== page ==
Man Ray, ‘Au Cabaret du Ciel’, 1927, Phillips

Signature: Titled, dated, annotated 'Arp, Aragon, Coppen [sic], Sadoul, Goemans, Breton, Unik, Tanguy, Crevel, Mégret' in pencil and '8 rue du Val-de-Grace' credit stamp on the verso.

Thames & Hudson, Man Ray Photographs, pl. 20 there titled and dated Le Paradis, 1929

Calmels Cohen, Paris, André Breton - 42, rue Fontaine: Photographies, 16 April 2003, lot 5268
Phillips de Pury & Company, New York, The Arc of Photography: A Private East Coast Collection, 4 October 2011, lot 230

About Man Ray

Born Emmanuel Radnitzky, Man Ray adopted his pseudonym in 1909 and would become one of the key figures of Dada and Surrealism. One of the few American artists associated with these movements, Ray was exposed to European avant-garde artists like Pablo Picasso and Georges Braque at Alfred Stieglitz’s New York gallery and at the 1913 Armory Show. Ray’s photographic works are considered his most profound achievement, particularly his portraits, fashion photographs, and technical experiments with the medium, such as solarization and rayographs (an eponym for his photograms), which were celebrated by the Surrealists. “I do not photograph nature,” he once said. “I photograph my visions.” In 1915 he was introduced to Marcel Duchamp, who would become a lifelong friend and influence; he subsequently moved to Paris, practicing there for over 20 years.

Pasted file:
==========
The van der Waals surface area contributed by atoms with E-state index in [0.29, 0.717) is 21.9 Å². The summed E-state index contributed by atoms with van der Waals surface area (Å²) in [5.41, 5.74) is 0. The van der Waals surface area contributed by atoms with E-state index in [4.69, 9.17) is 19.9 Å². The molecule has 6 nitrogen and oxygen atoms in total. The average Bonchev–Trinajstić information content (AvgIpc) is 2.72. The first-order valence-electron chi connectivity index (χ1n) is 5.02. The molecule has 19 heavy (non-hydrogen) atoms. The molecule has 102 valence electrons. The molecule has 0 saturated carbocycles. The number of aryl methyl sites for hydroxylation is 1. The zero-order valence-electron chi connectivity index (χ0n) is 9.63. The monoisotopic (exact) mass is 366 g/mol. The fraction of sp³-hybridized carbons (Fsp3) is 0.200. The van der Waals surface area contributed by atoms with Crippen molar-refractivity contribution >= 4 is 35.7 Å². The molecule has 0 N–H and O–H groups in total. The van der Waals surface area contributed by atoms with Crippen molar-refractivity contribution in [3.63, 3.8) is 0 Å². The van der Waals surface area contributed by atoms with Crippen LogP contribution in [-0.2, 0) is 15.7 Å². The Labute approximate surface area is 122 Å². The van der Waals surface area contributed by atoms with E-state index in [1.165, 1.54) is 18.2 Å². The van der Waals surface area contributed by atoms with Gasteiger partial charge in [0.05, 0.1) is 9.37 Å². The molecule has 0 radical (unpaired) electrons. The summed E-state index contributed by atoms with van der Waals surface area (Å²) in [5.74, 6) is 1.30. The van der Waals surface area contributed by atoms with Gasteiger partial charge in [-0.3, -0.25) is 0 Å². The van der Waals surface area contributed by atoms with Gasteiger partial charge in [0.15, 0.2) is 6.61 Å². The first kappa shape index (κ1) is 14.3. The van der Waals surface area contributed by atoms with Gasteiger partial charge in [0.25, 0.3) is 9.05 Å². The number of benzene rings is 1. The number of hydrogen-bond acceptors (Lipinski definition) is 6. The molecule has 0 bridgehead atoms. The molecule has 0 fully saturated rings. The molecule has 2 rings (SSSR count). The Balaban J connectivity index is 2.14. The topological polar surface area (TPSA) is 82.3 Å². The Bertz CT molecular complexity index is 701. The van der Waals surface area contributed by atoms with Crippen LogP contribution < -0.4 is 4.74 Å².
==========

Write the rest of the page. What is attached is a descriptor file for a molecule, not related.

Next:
American, 1890-1976, Philadelphia, Pennsylvania